We eventually let our daughter stop travel ball. That could be its own post someday. It was destroying our lives. It was extremely unhealthy for our child and extremely unhealthy for our family, in general. We all finally agreed it was too much, but that was after we already gave up on chickens.
8.) Our kids were too young to be completely responsible for the chickens.
At that time, the only child old enough to reliably care for the animals was the one always at practices or games. The younger kids were willing to help, but they couldn’t do most of the watering and feeding alone. My husband and I had enough to take care of in the house and yard that adding chickens to that mix was overwhelming.
9.) We did not have proper electrical or water lines running out to the chicken coop.
We had to use the regular garden hose attached to the outside faucet on our house for watering the chickens. This was fine in the summer. It became problematic during Indiana winters when outside faucets freeze.
You know all those fire safety demonstrations that say you shouldn’t daisy chain a bunch of random extension cords? Well, we had an interesting array of cords running to our heat lamps. The extension cords had to be moved for mowing. The extension cords made me nervous in rain and snow. They were also a tripping hazard and an eyesore.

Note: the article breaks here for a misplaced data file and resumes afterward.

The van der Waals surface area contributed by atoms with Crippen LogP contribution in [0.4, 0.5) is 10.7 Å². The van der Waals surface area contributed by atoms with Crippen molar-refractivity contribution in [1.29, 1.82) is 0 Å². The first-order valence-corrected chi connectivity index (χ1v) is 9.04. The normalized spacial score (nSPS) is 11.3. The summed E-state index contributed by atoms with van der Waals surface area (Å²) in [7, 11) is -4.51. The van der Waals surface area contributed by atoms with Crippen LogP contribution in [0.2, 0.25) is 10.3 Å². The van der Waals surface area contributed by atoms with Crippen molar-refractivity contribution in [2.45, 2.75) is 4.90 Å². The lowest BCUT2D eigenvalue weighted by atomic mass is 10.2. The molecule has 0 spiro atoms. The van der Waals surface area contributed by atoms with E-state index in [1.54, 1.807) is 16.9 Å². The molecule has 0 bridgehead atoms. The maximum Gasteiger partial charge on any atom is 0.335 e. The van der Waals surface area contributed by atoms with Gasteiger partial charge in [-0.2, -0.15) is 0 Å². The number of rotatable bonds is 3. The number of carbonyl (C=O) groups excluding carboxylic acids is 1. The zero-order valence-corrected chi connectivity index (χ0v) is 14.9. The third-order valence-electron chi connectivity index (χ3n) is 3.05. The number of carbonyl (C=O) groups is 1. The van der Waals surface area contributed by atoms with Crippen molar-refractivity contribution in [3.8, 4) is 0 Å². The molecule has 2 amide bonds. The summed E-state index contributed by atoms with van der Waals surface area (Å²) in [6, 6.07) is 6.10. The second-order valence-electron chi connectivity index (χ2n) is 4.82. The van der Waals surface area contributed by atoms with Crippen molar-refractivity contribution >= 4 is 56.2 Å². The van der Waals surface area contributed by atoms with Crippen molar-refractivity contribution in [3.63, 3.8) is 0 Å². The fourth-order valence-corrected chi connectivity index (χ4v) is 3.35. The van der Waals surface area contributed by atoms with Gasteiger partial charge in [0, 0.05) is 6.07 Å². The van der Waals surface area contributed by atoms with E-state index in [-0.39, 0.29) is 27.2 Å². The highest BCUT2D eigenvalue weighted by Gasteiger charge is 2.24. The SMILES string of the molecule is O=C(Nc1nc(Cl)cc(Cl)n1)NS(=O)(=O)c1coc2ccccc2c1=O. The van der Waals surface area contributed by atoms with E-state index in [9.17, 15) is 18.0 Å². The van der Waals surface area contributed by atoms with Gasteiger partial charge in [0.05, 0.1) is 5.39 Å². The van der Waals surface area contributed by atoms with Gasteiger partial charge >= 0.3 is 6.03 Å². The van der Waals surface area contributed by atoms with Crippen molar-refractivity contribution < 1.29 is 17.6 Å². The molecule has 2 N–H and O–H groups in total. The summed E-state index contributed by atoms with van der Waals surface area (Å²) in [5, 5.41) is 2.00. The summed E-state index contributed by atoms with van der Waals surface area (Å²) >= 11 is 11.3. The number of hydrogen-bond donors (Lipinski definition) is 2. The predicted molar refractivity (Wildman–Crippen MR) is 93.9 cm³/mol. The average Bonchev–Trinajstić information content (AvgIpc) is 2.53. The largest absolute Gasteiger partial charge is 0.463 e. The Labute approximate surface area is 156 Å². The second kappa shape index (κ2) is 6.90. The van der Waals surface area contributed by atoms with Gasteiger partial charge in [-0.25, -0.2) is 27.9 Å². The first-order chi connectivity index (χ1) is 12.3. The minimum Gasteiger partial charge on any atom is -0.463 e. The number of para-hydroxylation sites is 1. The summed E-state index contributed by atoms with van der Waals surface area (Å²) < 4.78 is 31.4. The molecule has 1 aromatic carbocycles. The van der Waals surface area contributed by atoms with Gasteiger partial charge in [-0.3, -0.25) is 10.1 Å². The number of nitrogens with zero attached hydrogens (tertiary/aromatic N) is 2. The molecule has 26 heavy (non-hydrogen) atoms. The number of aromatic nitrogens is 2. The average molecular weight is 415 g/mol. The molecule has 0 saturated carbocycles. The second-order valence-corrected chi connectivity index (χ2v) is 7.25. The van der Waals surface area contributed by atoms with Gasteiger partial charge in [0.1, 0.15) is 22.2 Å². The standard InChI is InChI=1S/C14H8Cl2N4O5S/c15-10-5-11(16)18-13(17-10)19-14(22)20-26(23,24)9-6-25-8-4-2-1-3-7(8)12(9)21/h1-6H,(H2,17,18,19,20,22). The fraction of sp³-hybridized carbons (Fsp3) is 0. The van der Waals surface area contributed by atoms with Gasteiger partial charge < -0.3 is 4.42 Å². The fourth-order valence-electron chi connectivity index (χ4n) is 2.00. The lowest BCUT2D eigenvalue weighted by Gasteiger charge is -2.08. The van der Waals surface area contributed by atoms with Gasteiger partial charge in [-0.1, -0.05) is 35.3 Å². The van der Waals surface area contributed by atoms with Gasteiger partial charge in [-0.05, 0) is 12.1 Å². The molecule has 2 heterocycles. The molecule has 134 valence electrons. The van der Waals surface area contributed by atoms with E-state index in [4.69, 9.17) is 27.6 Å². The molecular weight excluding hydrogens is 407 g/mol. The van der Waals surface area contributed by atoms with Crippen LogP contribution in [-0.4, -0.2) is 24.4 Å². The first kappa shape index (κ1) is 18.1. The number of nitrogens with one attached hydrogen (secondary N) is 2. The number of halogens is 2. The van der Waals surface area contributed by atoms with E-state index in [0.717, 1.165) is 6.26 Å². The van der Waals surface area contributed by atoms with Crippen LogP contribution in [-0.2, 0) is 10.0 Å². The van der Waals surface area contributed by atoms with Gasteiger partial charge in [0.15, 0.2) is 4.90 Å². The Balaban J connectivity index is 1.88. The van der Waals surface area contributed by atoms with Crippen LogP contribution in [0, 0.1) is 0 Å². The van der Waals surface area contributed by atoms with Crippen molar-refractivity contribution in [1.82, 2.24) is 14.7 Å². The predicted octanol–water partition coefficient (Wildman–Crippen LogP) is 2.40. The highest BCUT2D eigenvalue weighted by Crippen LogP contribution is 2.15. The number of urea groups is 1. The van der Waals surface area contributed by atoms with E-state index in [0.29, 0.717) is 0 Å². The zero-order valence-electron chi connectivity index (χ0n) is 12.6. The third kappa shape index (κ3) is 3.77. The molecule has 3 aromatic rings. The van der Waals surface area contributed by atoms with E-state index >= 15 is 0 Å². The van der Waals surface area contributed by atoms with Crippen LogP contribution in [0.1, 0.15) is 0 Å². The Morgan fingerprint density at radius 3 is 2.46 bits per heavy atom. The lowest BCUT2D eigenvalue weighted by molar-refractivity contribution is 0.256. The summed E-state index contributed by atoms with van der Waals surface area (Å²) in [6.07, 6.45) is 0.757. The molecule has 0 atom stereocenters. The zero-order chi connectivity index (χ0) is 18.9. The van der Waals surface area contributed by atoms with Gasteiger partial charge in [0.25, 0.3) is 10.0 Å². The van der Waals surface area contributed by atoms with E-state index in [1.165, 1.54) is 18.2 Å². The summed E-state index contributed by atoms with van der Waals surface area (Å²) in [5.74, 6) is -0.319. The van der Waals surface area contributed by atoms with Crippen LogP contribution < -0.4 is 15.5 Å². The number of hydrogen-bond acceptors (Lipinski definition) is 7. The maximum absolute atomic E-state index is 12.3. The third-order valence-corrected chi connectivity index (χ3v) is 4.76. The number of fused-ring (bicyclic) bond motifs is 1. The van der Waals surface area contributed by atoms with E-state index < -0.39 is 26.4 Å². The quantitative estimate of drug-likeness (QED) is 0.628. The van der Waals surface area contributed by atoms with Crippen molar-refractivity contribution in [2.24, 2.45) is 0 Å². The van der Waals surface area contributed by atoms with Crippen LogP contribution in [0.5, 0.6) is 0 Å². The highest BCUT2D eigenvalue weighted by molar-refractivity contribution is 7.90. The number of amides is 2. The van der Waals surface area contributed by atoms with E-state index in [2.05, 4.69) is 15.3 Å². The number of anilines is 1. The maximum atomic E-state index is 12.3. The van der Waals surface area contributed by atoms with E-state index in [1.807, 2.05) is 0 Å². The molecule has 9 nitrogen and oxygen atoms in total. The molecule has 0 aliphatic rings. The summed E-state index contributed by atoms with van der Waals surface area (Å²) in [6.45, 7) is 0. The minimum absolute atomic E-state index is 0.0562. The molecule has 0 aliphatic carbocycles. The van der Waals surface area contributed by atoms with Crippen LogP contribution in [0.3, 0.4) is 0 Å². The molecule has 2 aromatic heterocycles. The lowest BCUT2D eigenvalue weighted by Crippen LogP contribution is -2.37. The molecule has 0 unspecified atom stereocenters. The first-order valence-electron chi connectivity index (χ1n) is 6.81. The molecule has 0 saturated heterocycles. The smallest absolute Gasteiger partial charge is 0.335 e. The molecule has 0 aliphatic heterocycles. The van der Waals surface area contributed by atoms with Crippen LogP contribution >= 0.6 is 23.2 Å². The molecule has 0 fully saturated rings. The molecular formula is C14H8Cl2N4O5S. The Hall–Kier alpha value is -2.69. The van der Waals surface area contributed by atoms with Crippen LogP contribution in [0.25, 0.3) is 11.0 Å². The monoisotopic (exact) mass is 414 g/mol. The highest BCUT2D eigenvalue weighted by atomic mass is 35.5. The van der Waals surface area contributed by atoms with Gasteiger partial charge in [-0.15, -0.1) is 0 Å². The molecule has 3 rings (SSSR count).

10.) The goats were the last straw.
We spent three years learning how to raise chickens by trial-and-error, and we actually thought we had it all figured out. We even designed this super cheap but functional chicken tractor for our meat birds. You’ll want to check out that chicken tractor post if you have chickens!
But then the kids saved up enough money to buy goats. We thought this would be a great idea because we assumed they would eat the grass in the fenced pasture and reduce the amount of mowing. This was a false assumption. They did not eat grass. They ate some weeds, but they let the grass grow right up around them until it was taller than their heads, and you could barely see them.
They did not eat grass, but they did eat plastic, metal, cardboard, wood planks, and anything else we did not want them to eat. The chickens were unruly, but the goats were downright delinquent!
They destroyed everything in their path. Other people tell us how sweet and calm their goats are. I don’t know what kind of goats they are buying. Our goats were African Pygmy goats, and they were like little tornadoes.